Bloomberg: President Barack Obama leads Israel and the Palestinian Authority into direct talks starting tomorrow aiming for a big prize: a peace deal that will help stabilize the region and thwart Iran’s bid to expand its influence.
By Nicole Gaouette and Gwen Ackerman
Sept. 1 (Bloomberg) — President Barack Obama leads Israel and the Palestinian Authority into direct talks starting tomorrow aiming for a big prize: a peace deal that will help stabilize the region and thwart Iran’s bid to expand its influence.
Obama is bringing Palestinian Authority President Mahmoud Abbas and Israeli Prime Minister Benjamin Netanyahu together in Washington to seek agreement on security and territorial issues that lie at the heart of their dispute and have defied solution for two decades.
The Israeli-Palestinian conflict has provided openings for regimes seeking to exploit Arab anger for their own purposes, and a resolution could put an end to such maneuvers, said State Department spokesman Philip J. Crowley.
“Iraq in the past and Iran in the present have tried to take advantage of the Middle East conflict to use that sense of grievance” to promote their regional interests, Crowley said in an interview. A peace deal “offers the prospect of a much more integrated, much more constructive region in the future.”
The difficulty of achieving an agreement was underscored yesterday when four Israelis, including a pregnant woman, were shot dead near the settlement of Kiryat Arba as Netanyahu flew to Washington. The armed wing of Hamas, the Islamic movement that rules the Gaza Strip, claimed responsibility, and the Obama administration condemned the attack.
In the near term, Obama will have to find a way around a disagreement over whether Israel extends a 10-month freeze on West Bank settlement construction that threatens to derail the talks just as they begin.
And ultimately, a peace deal will have to resolve core issues including the borders of a Palestinian state, the right of return for Palestinian refugees, the status of Jerusalem and security arrangements for Israel.
At the outset, the talks won’t address such fundamental issues, said a U.S. administration official who spoke on condition of anonymity. The White House goal this week is to have both sides accept Obama’s one-year deadline for an agreement and set out the steps needed to meet that deadline, the official said.
The Israeli government sees the one-year target for a final agreement as achievable, said an Israeli official yesterday, speaking on condition of anonymity.
The talks start the day after a Baghdad ceremony to mark the declared end of the U.S. combat role in Iraq. Obama needs stability in Iraq as he redirects U.S. forces to Afghanistan in a widening effort to subdue the Taliban.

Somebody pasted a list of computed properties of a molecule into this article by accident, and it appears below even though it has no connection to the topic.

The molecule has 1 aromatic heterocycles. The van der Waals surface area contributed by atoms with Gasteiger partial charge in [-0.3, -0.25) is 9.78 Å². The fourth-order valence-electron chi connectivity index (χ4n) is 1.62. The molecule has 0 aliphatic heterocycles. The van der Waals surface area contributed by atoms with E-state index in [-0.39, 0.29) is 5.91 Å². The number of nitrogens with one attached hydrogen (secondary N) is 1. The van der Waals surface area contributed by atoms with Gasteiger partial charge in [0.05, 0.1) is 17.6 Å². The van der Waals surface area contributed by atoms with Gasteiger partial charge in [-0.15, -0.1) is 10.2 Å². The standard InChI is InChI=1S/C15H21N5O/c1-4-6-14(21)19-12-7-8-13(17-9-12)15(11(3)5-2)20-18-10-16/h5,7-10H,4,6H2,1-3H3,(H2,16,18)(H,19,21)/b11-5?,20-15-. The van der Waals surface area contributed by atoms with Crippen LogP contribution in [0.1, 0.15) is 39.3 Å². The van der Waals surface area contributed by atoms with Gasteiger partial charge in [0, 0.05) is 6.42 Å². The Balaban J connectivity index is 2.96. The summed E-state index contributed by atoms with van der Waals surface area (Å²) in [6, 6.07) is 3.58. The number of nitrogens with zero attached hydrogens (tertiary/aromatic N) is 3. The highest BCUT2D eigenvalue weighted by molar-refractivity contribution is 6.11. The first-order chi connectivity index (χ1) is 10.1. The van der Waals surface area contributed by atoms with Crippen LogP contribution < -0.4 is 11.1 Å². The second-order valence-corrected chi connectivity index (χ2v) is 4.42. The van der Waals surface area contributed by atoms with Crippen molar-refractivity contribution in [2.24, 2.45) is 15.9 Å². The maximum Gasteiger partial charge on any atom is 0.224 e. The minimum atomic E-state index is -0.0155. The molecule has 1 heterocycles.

“The U.S. has an enormous stake in all this from a strategic standpoint,” said Hussein Ibish, a fellow at the Washington-based American Task Force on Palestine, which advocates for a peaceful end to the conflict. “It is now a consensus in the foreign policy community and in the military” that establishing Israeli-Palestinian peace is essential to American interests.
Dennis Ross, Obama’s Middle East adviser on the National Security Council and formerly President Bill Clinton’s top negotiator in the region, has said a peace agreement would help counter Iran. The U.S. suspects Iran is trying to develop a nuclear arms capability.
“Clearly one way that Iran is increasing its influence in the region is by exploiting the ongoing conflict between Israelis and Palestinians,” Ross said May 5 in an address to the Anti-Defamation League, a New York-based organization created to fight anti-Semitism.
Iran backs the Shiite Hezbollah movement in Lebanon, which fought a month-long war with Israel in 2006, and Hamas, which seized control of Gaza after routing the Fatah forces of the U.S.-backed Abbas in 2007. The U.S. and Israel consider both Hamas and Hezbollah to be terrorist organizations.
Sealing a peace deal would also bolster U.S. credibility in Turkey and in Arab states like Saudi Arabia, said David Rothkopf, a visiting scholar and author at the Carnegie Endowment for International Peace in Washington.
Middle East envoy George Mitchell said in a briefing yesterday that once the summit ends, Netanyahu and Abbas should have direct contact and meet every two weeks.
Obama won’t stand on “some distant sideline cheering the parties on,” and has “been engaged personally from the very beginning,” Mitchell said.
Negotiating teams would work intensely on issues including water and borders, according to another Israeli official.
Former Israeli negotiators say Obama’s goal of a comprehensive peace deal is unrealistic. Yossi Beilin, who negotiated the 1993 Oslo Accords, said the sides are too far apart and should aim instead for a partial agreement to avoid violence that might follow a breakdown of the talks.
Zalman Shoval, who heads an advisory forum on Israel-U.S. relations for Netanyahu, says the sides should reach agreement on a Palestinian state within provisional borders or find some other formula that would give the Palestinians “self- governance” and leave the most difficult issues to be negotiated later.
The looming expiration of the Israeli settlement freeze will provide an early test for the negotiators.
Netanyahu told ministers from his Likud party on Aug. 29 that the Cabinet decision to resume building after Sept. 26 was unchanged. Hours later, Abbas said on state-run Palestine Satellite Television that “Israel will be responsible for the failure of the talks if it continues expanding settlements.”
The consequences of failed talks could be dramatic in the Mideast for Obama, said Shibley Telhami at the Brookings Institution in Washington.
“There’s the potential to end up dealing with crisis after crisis, just as you’re trying to disengage with Iraq and deal with Iran and Afghanistan,” Telhami said.